Mazda's 323 was the replacement for a small runabout the company dubbed the GLC, or Great Little Car. Today's Nice Price or Crack Pipe 323 is not just a real GLC, its turbo'd 4WD makes it a GTX, but will its price make it a POS?
So, today we have a 323, and yesterday we had a 328, which obviously must be five better. How many better? Five better. It should be because its price was nearly ten times higher. That still didn't seem too egregious for the 85% of you who voted it a Nice Price win despite headlights stuck in the I just received a rear admiral position.
At one point, Mazda thought they were in the position to spice up their mundane 323 series with a Red Bull-like jolt of Group A ralliness. The resultant GTX was made available in the US for only two years - ‘88 and ‘89 - but during that time it developed the kind of reputation that Joan Jett writes songs about.
This 1989 323 GTX is the rally homologation gnarly branch of the Mazda Familia árbol. The FIA established Group A for modified production cars in order to engender for privateer teams a cost-effective entry into racing series'. The requirement was that the racers needed to be based on an actual production model which was built in sufficient number (5,000) to exclude factory teams one-upping the competition. This resulted in cars like the Subie WRX, Mitsu Lancer Evo, and Lancia Delta Integrale (genuflection required for that last one), which back in the day embodied compromises for the street that made them more effective on the track. Today, WRC Group A rules have changed and the cars that run under them are no longer constrained by the need to be sold to the plebeian likes of you or I.
The 323 GTX never really made a name for itself in Group A, perhaps because, unlike Subaru and Mitsubishi, Mazda refused to go full racecar. The street versions of the contemporary WRX or Evo sported brakes and tires that lasted about three blocks and cost and arm, a leg, and three kidneys to replace. The GTX, on the other hand, was more cost effective as a streetable ride.
That's not to say that it didn't pack some of the right gear - there is a 132-bhp turbocharged and intercooled edition of the 1.6-litre B6 engine which would also find its way, in naturally aspirated form, under the hood of the MX5. Bolted to that OHC four is a five speed manual which sends power to all four wheels through driver-lockable front diff and transfer case. In comparison to the hot Imprezas and Evos of today, that power and lack of sophistication may seem unappealing, but when it was new, these cars were like Max freakin' Headroom.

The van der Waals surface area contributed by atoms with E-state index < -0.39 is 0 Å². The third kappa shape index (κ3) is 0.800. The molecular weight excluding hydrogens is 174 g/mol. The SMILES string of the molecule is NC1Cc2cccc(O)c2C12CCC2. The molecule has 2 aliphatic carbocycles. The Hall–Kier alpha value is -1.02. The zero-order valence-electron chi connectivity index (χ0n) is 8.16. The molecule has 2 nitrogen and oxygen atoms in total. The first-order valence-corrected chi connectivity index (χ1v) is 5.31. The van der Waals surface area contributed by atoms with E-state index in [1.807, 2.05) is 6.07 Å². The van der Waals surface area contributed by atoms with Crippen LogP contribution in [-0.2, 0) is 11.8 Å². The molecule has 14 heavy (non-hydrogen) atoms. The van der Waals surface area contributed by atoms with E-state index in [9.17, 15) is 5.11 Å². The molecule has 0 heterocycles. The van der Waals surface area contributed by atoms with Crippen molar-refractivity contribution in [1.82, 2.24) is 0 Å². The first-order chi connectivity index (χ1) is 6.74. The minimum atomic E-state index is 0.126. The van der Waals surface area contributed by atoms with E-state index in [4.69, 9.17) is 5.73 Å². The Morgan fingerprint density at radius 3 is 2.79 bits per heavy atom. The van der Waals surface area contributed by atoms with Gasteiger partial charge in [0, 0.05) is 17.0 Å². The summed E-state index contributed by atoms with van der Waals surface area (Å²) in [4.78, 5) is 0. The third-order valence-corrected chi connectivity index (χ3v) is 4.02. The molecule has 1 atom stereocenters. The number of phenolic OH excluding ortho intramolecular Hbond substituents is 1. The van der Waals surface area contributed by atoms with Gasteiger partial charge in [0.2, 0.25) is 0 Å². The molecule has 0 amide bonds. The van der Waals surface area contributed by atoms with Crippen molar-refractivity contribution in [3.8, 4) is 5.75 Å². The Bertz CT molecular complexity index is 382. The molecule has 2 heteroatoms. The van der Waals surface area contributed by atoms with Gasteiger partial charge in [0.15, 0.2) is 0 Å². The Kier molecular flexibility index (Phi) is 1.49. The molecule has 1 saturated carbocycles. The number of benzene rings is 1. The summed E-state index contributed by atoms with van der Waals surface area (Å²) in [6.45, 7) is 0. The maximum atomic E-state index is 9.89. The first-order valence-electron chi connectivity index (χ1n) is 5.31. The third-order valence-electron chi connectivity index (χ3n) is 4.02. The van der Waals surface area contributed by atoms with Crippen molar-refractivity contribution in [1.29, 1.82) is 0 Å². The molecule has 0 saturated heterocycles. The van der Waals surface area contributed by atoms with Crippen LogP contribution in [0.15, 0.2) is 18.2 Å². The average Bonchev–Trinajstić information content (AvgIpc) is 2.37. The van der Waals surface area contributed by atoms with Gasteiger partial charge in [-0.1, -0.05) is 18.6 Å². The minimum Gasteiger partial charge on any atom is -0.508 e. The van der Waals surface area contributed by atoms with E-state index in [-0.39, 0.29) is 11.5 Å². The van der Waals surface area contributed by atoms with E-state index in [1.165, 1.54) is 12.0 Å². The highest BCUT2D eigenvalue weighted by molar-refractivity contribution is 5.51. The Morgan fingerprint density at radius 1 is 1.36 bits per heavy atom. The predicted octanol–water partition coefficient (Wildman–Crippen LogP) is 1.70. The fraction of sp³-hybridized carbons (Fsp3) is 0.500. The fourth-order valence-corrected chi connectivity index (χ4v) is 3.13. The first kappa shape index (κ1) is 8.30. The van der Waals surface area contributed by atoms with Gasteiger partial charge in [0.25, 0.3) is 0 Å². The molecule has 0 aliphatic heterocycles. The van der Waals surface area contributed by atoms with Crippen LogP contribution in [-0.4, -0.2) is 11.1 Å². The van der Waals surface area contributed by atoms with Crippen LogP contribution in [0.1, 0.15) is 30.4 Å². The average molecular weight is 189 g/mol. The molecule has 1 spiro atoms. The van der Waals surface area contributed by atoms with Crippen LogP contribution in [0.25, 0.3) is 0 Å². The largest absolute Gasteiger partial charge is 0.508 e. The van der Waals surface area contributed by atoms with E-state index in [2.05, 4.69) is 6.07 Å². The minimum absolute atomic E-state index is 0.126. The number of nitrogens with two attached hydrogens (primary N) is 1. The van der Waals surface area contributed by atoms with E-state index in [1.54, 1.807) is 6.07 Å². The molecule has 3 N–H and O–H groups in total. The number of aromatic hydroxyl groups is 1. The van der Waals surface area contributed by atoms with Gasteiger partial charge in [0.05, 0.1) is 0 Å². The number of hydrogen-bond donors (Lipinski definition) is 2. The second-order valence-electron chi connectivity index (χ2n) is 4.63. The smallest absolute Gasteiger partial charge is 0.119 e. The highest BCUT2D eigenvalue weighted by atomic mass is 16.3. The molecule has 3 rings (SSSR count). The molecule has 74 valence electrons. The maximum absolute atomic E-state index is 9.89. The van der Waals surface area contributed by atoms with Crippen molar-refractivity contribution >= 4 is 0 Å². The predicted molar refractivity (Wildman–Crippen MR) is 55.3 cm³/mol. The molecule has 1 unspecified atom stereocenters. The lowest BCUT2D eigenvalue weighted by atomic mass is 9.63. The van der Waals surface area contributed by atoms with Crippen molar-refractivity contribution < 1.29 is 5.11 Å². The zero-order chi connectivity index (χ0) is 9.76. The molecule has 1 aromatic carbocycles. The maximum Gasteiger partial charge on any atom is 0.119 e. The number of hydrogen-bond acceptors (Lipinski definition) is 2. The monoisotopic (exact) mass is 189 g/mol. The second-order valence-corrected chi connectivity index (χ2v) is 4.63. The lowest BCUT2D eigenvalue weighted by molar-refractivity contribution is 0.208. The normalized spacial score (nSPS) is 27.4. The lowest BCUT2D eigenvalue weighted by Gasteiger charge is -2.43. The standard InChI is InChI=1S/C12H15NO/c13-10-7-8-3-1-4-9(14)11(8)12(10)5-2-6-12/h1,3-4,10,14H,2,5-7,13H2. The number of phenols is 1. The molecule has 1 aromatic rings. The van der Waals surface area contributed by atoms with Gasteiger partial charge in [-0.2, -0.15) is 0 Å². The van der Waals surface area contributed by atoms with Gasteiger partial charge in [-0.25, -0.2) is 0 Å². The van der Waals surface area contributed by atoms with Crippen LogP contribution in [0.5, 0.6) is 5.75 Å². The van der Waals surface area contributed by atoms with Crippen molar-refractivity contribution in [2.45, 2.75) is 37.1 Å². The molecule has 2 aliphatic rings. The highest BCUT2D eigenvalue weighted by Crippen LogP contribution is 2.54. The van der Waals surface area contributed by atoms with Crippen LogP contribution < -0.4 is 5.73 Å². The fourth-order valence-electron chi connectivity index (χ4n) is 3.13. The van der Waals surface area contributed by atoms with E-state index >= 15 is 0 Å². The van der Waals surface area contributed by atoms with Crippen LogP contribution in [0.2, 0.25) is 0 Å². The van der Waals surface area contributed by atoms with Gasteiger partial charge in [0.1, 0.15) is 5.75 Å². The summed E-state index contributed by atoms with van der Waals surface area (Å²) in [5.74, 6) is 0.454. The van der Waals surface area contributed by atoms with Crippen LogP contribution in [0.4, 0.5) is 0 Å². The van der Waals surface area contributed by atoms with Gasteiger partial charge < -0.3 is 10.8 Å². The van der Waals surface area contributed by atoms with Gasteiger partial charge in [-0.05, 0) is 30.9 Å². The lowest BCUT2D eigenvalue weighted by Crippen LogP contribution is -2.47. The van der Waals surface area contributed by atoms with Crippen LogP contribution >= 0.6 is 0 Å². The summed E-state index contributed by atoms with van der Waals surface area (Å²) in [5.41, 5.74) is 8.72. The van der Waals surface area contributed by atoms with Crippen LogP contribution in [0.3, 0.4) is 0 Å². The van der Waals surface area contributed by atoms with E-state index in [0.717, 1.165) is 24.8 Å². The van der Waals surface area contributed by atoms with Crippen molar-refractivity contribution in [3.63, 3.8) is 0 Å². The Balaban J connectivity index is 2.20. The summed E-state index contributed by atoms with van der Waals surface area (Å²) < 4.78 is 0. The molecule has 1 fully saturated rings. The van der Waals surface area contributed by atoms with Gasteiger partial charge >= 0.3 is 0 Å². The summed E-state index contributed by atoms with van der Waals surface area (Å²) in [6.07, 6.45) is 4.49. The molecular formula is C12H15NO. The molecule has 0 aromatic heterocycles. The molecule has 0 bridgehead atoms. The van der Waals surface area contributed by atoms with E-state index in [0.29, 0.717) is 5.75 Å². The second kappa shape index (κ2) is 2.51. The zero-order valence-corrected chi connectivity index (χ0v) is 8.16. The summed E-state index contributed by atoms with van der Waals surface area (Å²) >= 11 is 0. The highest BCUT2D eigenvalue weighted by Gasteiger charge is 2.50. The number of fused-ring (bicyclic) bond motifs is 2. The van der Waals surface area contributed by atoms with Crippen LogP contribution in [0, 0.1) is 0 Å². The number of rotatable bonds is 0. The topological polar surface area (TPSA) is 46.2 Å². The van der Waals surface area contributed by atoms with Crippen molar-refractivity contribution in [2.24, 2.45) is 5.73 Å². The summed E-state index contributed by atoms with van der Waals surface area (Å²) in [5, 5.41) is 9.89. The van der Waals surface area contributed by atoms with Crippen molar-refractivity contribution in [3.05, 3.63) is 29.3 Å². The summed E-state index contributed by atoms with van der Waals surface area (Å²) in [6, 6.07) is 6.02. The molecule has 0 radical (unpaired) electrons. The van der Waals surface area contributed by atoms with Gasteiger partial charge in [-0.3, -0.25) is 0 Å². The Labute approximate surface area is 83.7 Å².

This one appears to have time-warped to the present without suffering the typical indignities of its second tier status - lacking aftermarket wheels, bodywork or even once-was-witty bumper stickers. The seller says it has but 87,000 miles in its clock which make you wonder what's it's been up to these past 22 years. He does admit that one of the activities has been gathering some rust in its rear, but that it was just a passing dalliance, and overall the car looks to be swiss cheese-free. It does maintain its double spoiler hatch and rocker extensions, and the seller claims that it has some new parts but doesn't divulge what they might be. He also makes no claim of any mechanical issue or other detriment aside from expected wear and tear of age and typical use. If serious about purchasing this, or any, GTX, things to look out for are transfer case noise - that being an expensive and hard to come by part. Also, the prop shaft joints and rear halves are known to wear and be made of unobtainium today, so that would be a good reason to do the scapula scrape under the car and give a good shake to the round bits. Brakes also can be a repair nightmare on these as the front rotors sit behind the hubs requiring major dis-assembly should a warped disc need a-fixing.
But none of that is any reason to stay away from a GTX, although their original price being nearly twice that of a standard 323 meant that buyers used to do so in droves. In fact, this is one of only 1,243 cars ever sold in the U.S., a number that has obviously dwindled due to attrition and hard lives many of them led. As noted, this one seems to have escaped SCCA participation, and hence may not be all beat to hell.Because of that, its $2,900 price tag may seem like a hell of deal, making a potential buyer say what the hell. Of course, that price may be just the entry into what is the new owner's own personal hell as unforeseen problems pop up, and the lack of available parts makes finding replacements a hellish problem. With all that in mind, is $2,900 a great little price? Or, for that much should this GTX GTFO?
H/T to Rollo Grande for the hookup!
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